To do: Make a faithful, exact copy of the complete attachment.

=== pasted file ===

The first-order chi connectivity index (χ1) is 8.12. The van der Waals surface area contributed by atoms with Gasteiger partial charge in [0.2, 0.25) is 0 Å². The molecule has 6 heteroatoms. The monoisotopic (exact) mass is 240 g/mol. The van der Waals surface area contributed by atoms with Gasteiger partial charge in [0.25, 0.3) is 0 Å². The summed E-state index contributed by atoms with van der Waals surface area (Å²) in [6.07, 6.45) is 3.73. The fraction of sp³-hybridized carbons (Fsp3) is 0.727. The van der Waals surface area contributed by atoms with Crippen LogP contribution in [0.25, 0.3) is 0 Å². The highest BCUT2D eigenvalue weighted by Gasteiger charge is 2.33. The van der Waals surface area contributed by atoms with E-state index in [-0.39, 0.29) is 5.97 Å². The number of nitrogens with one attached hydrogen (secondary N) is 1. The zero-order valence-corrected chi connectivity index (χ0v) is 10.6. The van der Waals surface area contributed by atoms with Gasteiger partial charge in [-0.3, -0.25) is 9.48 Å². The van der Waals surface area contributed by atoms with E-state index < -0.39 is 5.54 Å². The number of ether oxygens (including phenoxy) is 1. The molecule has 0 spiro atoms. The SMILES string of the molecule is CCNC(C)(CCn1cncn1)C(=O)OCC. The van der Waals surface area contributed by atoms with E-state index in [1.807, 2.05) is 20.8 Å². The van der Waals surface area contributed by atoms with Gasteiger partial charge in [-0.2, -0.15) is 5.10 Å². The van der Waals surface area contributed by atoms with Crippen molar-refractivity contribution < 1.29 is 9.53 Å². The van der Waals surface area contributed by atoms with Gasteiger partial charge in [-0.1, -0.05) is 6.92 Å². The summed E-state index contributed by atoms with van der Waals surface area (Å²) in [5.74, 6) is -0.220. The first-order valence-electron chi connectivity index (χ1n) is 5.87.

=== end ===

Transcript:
The first-order chi connectivity index (χ1) is 8.12. The van der Waals surface area contributed by atoms with Gasteiger partial charge in [0.2, 0.25) is 0 Å². The molecule has 6 heteroatoms. The monoisotopic (exact) mass is 240 g/mol. The van der Waals surface area contributed by atoms with Gasteiger partial charge in [0.25, 0.3) is 0 Å². The summed E-state index contributed by atoms with van der Waals surface area (Å²) in [6.07, 6.45) is 3.73. The fraction of sp³-hybridized carbons (Fsp3) is 0.727. The van der Waals surface area contributed by atoms with Crippen LogP contribution in [0.25, 0.3) is 0 Å². The highest BCUT2D eigenvalue weighted by Gasteiger charge is 2.33. The van der Waals surface area contributed by atoms with E-state index in [-0.39, 0.29) is 5.97 Å². The number of nitrogens with one attached hydrogen (secondary N) is 1. The zero-order valence-corrected chi connectivity index (χ0v) is 10.6. The van der Waals surface area contributed by atoms with Gasteiger partial charge in [-0.3, -0.25) is 9.48 Å². The van der Waals surface area contributed by atoms with E-state index < -0.39 is 5.54 Å². The number of ether oxygens (including phenoxy) is 1. The molecule has 0 spiro atoms. The SMILES string of the molecule is CCNC(C)(CCn1cncn1)C(=O)OCC. The van der Waals surface area contributed by atoms with E-state index in [1.807, 2.05) is 20.8 Å². The van der Waals surface area contributed by atoms with Gasteiger partial charge in [-0.2, -0.15) is 5.10 Å². The van der Waals surface area contributed by atoms with Crippen molar-refractivity contribution < 1.29 is 9.53 Å². The van der Waals surface area contributed by atoms with Gasteiger partial charge in [-0.1, -0.05) is 6.92 Å². The summed E-state index contributed by atoms with van der Waals surface area (Å²) in [5.74, 6) is -0.220. The first-order valence-electron chi connectivity index (χ1n) is 5.87.